They say, 'Yeah, but I won't tell my wife [about a new job opportunity] because I don't feel like the job is challenging or I don't like the structure of the company.'
network architect and president, Router Analysis Inc.
"He said the job satisfaction was in that you could learn so much," Townsend said. "The data center provider was one of the big ones, and it had a ton of different kinds of customers. In the enterprise you wouldn't see as much."
For Townsend, that range of experience couldn't outweigh the compensation, so he moved on. But when he got to his next job, he offered positions to the engineers at the data center provider only to find out they weren't interested.
"They said they were content," even though they knew that in the enterprise they would work less for more money, he said.
Steve Noble, network architect and president of Router Analysis Inc., said most engineers won't leave a challenging and satisfying job unless the money is significantly higher than what they're already earning.
"It's not worth changing a job if you're going to get 5% or 10% more because the stress can eat you up," he said. "I've seen some people do something different only because the money was just too much to ignore."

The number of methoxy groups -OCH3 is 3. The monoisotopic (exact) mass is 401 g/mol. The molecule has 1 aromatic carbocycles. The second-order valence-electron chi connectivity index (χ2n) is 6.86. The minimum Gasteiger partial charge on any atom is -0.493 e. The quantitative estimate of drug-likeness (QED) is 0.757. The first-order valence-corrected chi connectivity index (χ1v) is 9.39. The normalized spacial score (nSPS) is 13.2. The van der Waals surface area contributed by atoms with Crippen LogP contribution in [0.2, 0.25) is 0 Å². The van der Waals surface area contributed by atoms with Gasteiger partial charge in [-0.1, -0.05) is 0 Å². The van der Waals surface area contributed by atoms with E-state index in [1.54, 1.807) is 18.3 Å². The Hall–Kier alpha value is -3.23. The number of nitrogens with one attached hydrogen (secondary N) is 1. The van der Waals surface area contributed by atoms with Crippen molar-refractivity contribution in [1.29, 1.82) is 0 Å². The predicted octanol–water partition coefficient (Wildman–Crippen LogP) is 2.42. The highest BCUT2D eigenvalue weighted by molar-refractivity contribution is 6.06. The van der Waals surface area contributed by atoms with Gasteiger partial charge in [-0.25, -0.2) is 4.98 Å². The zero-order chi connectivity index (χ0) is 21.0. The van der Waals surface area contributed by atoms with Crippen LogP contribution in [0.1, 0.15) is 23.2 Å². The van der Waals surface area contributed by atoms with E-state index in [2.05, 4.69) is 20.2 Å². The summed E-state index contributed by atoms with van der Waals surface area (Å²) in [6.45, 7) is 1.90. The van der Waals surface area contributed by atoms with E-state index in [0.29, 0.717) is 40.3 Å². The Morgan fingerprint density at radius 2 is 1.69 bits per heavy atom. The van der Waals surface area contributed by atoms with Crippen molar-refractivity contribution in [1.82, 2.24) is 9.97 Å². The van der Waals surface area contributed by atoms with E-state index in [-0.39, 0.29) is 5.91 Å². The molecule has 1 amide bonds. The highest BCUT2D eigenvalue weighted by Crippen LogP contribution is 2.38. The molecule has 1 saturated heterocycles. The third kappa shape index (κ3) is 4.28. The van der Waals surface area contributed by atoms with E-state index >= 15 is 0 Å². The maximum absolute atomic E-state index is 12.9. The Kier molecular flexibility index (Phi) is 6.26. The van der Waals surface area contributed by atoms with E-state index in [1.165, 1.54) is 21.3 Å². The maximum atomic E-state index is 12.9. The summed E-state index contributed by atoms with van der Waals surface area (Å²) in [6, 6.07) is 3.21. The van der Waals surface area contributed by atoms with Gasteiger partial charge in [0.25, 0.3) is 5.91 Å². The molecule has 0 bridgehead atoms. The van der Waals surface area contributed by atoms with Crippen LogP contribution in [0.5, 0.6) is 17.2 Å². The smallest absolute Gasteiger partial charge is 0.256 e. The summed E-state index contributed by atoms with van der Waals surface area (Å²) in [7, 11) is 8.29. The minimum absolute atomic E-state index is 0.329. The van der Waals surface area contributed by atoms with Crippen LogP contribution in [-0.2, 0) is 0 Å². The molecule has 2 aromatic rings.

On the other hand, Noble has also seen engineers join nonprofits and opt to make as much as $30,000 less than they would in the enterprise, so they can have a longer lasting impact.
"They are able to contribute to the community, and they benefit because at a nonprofit they are writing code and putting their name on it," he said.
Finally, layoffs at notable companies have put fear into some engineers, even though there is no real shortage of IT jobs.
"In this industry, it's scary to take on a new job when companies like Cisco and Juniper have been continuously laying people off -- and it's not just run-of-the-mill engineers. There have been some well-known, qualified engineers laid off," he said.
Network engineers have no shortage of job opportunities, but still not tempted
Despite highly publicized layoffs, network engineers have plenty of job opportunities. According to the survey, 64% of 313 networking pros said they had been contacted by a recruiter in the previous 12 months. Recruiting was even more intense among network engineers working for large companies. More than 70% of engineers at enterprises had been contacted by recruiters, while 57% from small organizations had been head-hunted.